12 years ago, the Legislature set out to end poverty in Minnesota by 2020. How’s it going?
In 2007, “The Commission To End Poverty in Minnesota by 2020” was founded by 18 Minnesota State legislators, co-chaired by incumbents Rep. Carlos Mariani and Sen. John Marty. The convening of the commission was followed by subsequent tours and public hearings held throughout Minnesota, all of which and more coalesced into the publication of a report. That report articulates the commission’s goals and mission, as well as their call for “an increase in the minimum wage; expanded working family tax credits; more child care help; and credits for small businesses,” among other things.
While ambitious in its scope, and approaching its 2020 deadline, the commission is revisiting their visions of a poverty-free Minnesota, where over half a million people, “including 160,000 children, live in households below the federal poverty level today.”
To learn more, read MinnPost.
‘Finding Justice’: BET docuseries examines MN police brutality
A six-part documentary, “Finding Justice,” chronicles two events that placed Minnesota on the national stage, in what remains an alarming, pernicious trend. It was in late 2015 and in the summer of 2016 that Jamal Clark and Philando Castile, both young Black men, were murdered in cold blood by Minnesota police officers. Their deaths, like so many others across the country, prove that simmering racial tensions continue to boil over.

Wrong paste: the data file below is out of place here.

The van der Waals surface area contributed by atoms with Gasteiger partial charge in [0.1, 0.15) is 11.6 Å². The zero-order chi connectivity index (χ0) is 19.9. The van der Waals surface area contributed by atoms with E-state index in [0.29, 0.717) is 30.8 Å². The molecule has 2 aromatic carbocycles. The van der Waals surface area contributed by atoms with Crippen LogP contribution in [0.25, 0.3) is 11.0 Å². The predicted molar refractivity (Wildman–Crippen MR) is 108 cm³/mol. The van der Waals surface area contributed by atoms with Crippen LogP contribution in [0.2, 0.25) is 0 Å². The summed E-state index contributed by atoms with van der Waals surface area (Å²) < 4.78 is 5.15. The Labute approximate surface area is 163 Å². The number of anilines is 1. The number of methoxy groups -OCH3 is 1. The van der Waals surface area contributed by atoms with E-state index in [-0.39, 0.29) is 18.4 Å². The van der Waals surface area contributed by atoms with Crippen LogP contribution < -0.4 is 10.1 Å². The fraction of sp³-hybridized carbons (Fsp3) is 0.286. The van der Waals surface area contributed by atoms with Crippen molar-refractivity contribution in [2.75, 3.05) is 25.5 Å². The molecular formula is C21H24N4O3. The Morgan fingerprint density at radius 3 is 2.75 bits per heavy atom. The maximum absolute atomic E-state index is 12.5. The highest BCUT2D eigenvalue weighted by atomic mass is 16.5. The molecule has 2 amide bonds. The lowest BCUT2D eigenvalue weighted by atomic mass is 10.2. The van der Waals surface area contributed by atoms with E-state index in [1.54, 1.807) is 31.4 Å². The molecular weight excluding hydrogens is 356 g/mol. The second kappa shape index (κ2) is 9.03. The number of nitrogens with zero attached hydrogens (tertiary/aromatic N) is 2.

The docuseries will also highlight the stories of Black Lives Matter advocates and activists in five other cities, in addition to the Twin Cities, where an advanced screening took place recently at the Showplace Icon Theater. “Finding Justice” is produced by both Dwayne “Rock” Johnson and Dream Hampton, and has aired publicly on March 10.
Read the full story at Spokesman-Recorder.
38th Street revival rooted in history
Along 38th street, between Nicollet and Chicago Avenue, remains a venue imbued with a now-obscured, but rich past in Minnesota’s racist and segregated history – Dreamland Cafe. First built in 1939, Dreamland Cafe opened up to an “extremely segregated” Minneapolis; it was at the center of what was then considered “the south side’s black business district from the 1930s to the 1970s.” The neighborhood is also historically the site where Tilsenbilt homes were constructed, “the nation’s first federally-supported commercial housing development open to homebuyers of all races.”
Local stakeholders have thus envisioned a “cultural corridor” along 38th street, still home to businesses, homes and other landmarks belonging to people of color.
Read more about 38th street at Southwest Journal.